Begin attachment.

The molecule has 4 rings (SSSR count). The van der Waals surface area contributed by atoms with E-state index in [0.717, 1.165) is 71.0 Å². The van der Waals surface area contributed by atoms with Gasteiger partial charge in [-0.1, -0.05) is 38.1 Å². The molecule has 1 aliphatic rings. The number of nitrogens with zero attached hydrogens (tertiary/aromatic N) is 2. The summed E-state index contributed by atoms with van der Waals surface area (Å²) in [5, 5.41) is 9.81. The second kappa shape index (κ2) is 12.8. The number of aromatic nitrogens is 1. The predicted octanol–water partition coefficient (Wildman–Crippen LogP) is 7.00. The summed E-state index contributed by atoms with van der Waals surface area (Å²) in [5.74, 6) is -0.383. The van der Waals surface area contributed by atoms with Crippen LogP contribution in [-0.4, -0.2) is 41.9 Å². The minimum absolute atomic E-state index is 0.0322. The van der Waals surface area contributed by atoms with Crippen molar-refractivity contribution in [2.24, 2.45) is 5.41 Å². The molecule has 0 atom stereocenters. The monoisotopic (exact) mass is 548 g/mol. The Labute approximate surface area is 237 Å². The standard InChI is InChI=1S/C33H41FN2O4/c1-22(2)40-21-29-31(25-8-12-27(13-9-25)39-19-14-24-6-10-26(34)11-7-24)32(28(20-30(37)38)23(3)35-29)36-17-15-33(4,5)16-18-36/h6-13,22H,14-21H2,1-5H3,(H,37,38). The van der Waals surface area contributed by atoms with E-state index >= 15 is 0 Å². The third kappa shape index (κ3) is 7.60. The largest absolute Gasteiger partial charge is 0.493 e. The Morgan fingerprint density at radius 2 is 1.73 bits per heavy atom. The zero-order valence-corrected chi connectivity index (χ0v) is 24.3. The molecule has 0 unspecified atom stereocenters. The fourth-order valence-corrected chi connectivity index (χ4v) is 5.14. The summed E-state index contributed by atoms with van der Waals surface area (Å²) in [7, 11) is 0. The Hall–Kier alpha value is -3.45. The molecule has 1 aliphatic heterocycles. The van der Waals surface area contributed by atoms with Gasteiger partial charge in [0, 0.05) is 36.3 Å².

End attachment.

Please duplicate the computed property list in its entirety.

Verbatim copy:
The molecule has 4 rings (SSSR count). The van der Waals surface area contributed by atoms with E-state index in [0.717, 1.165) is 71.0 Å². The van der Waals surface area contributed by atoms with Gasteiger partial charge in [-0.1, -0.05) is 38.1 Å². The molecule has 1 aliphatic rings. The number of nitrogens with zero attached hydrogens (tertiary/aromatic N) is 2. The summed E-state index contributed by atoms with van der Waals surface area (Å²) in [5, 5.41) is 9.81. The second kappa shape index (κ2) is 12.8. The number of aromatic nitrogens is 1. The predicted octanol–water partition coefficient (Wildman–Crippen LogP) is 7.00. The summed E-state index contributed by atoms with van der Waals surface area (Å²) in [5.74, 6) is -0.383. The van der Waals surface area contributed by atoms with Crippen LogP contribution in [-0.4, -0.2) is 41.9 Å². The minimum absolute atomic E-state index is 0.0322. The van der Waals surface area contributed by atoms with Crippen molar-refractivity contribution in [2.24, 2.45) is 5.41 Å². The molecule has 0 atom stereocenters. The monoisotopic (exact) mass is 548 g/mol. The Labute approximate surface area is 237 Å². The standard InChI is InChI=1S/C33H41FN2O4/c1-22(2)40-21-29-31(25-8-12-27(13-9-25)39-19-14-24-6-10-26(34)11-7-24)32(28(20-30(37)38)23(3)35-29)36-17-15-33(4,5)16-18-36/h6-13,22H,14-21H2,1-5H3,(H,37,38). The van der Waals surface area contributed by atoms with E-state index >= 15 is 0 Å². The third kappa shape index (κ3) is 7.60. The largest absolute Gasteiger partial charge is 0.493 e. The Morgan fingerprint density at radius 2 is 1.73 bits per heavy atom. The zero-order valence-corrected chi connectivity index (χ0v) is 24.3. The molecule has 0 unspecified atom stereocenters. The fourth-order valence-corrected chi connectivity index (χ4v) is 5.14. The summed E-state index contributed by atoms with van der Waals surface area (Å²) in [7, 11) is 0. The Hall–Kier alpha value is -3.45. The molecule has 1 aliphatic heterocycles. The van der Waals surface area contributed by atoms with Gasteiger partial charge in [0, 0.05) is 36.3 Å².